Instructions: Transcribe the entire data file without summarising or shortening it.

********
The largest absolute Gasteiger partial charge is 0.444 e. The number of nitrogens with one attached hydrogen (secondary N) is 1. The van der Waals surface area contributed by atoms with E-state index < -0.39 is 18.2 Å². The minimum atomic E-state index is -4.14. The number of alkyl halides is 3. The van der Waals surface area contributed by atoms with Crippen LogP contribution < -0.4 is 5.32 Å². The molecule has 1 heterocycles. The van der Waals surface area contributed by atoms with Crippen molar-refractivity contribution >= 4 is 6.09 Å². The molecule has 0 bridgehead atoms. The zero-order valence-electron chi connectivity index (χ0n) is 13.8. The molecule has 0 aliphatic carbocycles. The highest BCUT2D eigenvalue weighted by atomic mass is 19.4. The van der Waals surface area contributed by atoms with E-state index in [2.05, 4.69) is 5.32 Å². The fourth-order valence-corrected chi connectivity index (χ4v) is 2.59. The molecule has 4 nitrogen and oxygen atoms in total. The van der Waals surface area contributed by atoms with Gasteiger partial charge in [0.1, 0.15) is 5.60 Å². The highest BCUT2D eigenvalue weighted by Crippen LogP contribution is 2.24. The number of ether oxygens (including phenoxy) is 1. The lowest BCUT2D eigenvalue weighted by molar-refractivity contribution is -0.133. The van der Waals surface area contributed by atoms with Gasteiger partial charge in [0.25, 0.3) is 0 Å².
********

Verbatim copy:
The largest absolute Gasteiger partial charge is 0.444 e. The number of nitrogens with one attached hydrogen (secondary N) is 1. The van der Waals surface area contributed by atoms with E-state index < -0.39 is 18.2 Å². The minimum atomic E-state index is -4.14. The number of alkyl halides is 3. The van der Waals surface area contributed by atoms with Crippen LogP contribution < -0.4 is 5.32 Å². The molecule has 1 heterocycles. The van der Waals surface area contributed by atoms with Crippen molar-refractivity contribution >= 4 is 6.09 Å². The molecule has 0 bridgehead atoms. The zero-order valence-electron chi connectivity index (χ0n) is 13.8. The molecule has 0 aliphatic carbocycles. The highest BCUT2D eigenvalue weighted by atomic mass is 19.4. The van der Waals surface area contributed by atoms with E-state index in [2.05, 4.69) is 5.32 Å². The fourth-order valence-corrected chi connectivity index (χ4v) is 2.59. The molecule has 4 nitrogen and oxygen atoms in total. The van der Waals surface area contributed by atoms with Gasteiger partial charge in [0.1, 0.15) is 5.60 Å². The highest BCUT2D eigenvalue weighted by Crippen LogP contribution is 2.24. The number of ether oxygens (including phenoxy) is 1. The lowest BCUT2D eigenvalue weighted by molar-refractivity contribution is -0.133. The van der Waals surface area contributed by atoms with Gasteiger partial charge in [0.25, 0.3) is 0 Å².